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Re: Brief update about software freedom and artificial intelligence

On Mon, 27 Feb 2023 at 07:16, Russ Allbery <rra@debian.org> wrote:
> "Roberto A. Foglietta" <roberto.foglietta@gmail.com> writes:
> > - fair use cannot include {business, commercial, marketing} rights in
> > anyway and in any conditions
> This is definitely not true in the United States; there is a Supreme Court
> decision saying the exact opposite.  The ruling in Google v. Oracle said
> Google's commercial and business use of Oracle's copyrighted APIs met the
> test for fair use.

It is true despite a single US case judgment. In the USA there is the
habit to use precedent judgments to influence others judgment but this
applies only if there is a significant analogy between the two cases
and even if there is a very significant analogy the judge can produce
an opposite ruling for that case.

Google lost two trials against Oracle apparently because judges are
not able to distinguish between the API and the code that runs behind
the API. Thus they faced the Supreme Court. This despite the fact that
API is unlikely to be a work that could be protected by copyright
except in very rare cases. Microsoft deposited a memorandum at the
Supreme Court asking them to rule in favour of Google.

Both these facts are in favour of the opinion that I have explained:
1. API might or might not be protected, 2. copyright applies in case
of doubts.

Microsoft used their capability to persuade Oracle in favor of Google.
Thus the parties agreed that Google - when creating libraries with the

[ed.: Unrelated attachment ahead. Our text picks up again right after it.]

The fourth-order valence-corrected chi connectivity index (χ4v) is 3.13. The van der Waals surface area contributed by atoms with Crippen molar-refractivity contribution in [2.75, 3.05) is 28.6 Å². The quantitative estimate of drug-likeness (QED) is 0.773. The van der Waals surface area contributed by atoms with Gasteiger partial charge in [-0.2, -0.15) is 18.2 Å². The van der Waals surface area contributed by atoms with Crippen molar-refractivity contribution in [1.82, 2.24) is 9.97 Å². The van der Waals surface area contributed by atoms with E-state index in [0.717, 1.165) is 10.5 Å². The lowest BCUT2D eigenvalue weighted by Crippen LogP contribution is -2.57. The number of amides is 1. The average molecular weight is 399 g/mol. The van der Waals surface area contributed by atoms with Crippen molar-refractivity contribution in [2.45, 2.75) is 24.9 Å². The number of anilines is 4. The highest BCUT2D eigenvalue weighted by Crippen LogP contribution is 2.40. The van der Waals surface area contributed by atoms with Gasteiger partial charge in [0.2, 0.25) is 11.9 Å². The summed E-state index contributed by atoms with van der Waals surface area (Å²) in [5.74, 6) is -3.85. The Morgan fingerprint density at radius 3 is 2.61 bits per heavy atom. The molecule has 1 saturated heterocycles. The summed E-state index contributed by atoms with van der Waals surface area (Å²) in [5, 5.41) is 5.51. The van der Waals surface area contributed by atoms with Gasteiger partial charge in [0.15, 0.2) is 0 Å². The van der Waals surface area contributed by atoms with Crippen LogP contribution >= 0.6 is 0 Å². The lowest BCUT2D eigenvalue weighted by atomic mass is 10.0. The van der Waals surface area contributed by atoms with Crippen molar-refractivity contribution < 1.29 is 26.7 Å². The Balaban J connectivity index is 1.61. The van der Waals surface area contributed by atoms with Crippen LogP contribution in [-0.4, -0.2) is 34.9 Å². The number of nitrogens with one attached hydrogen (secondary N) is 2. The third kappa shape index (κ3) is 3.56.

Oracle's API - did a fair use of their declaration. After all, if you
cannot include the headers then you cannot also call the original
functions. The fair use in that agreement was an escamotage to avoid
the Supreme Court would have issued a ruling that would be a disaster
in any case AND for both parties to save the honor.


No court ruling was ever emitted in favour of Google vs Oracle
leveraging fair use but it was an agreement between the two parties
supported by Microsoft.


As you can learn from the Ars Technica's article linked here above.

> You can't reconstruct the law from first principles without looking at the
> actual test that is applied by courts.  (And as mentioned this may be
> different in different jurisdictions, for additional complexity.)

I can reconstruct the interpretation of a law from basic principles
otherwise it would not be a law but something that appeared from
nothing: no any law roots, no any law authority. Like every three, a
law is stronger when it has ancient and well developed roots. Thus, a
law interpretation based on reconstructing it from its principle is
the most significant, the most important and the most persuasive way
of doing such a task.

> In the
> US there's a four-part balancing test for fair use, and the analysis can
> be quite complicated.

The U.S. law interpretation is not the source of the truth. Moreover,
it does not matter how fair use is defined in many different
legislations around the world. By copyright principle, it cannot allow
doing activities like {business, commercial, marketing} without the
consent of the author or of the license. The "fair use" is a false
friend and ignoring it is the best choice.


If the question "what is X?" does not work well, then try the opposite
"what is not X?" - It is not important to define "fair use" as long as
we can certainly define what does NOT cover the blurry fair use
definition. After all, we were interested since the beginning on "what
is not fair use" thus asking the right question is half of the work

@Russ: please write to me in private if you need more clarification.
At this point anything further has very little to do with the
community needs.

Best regards, R-

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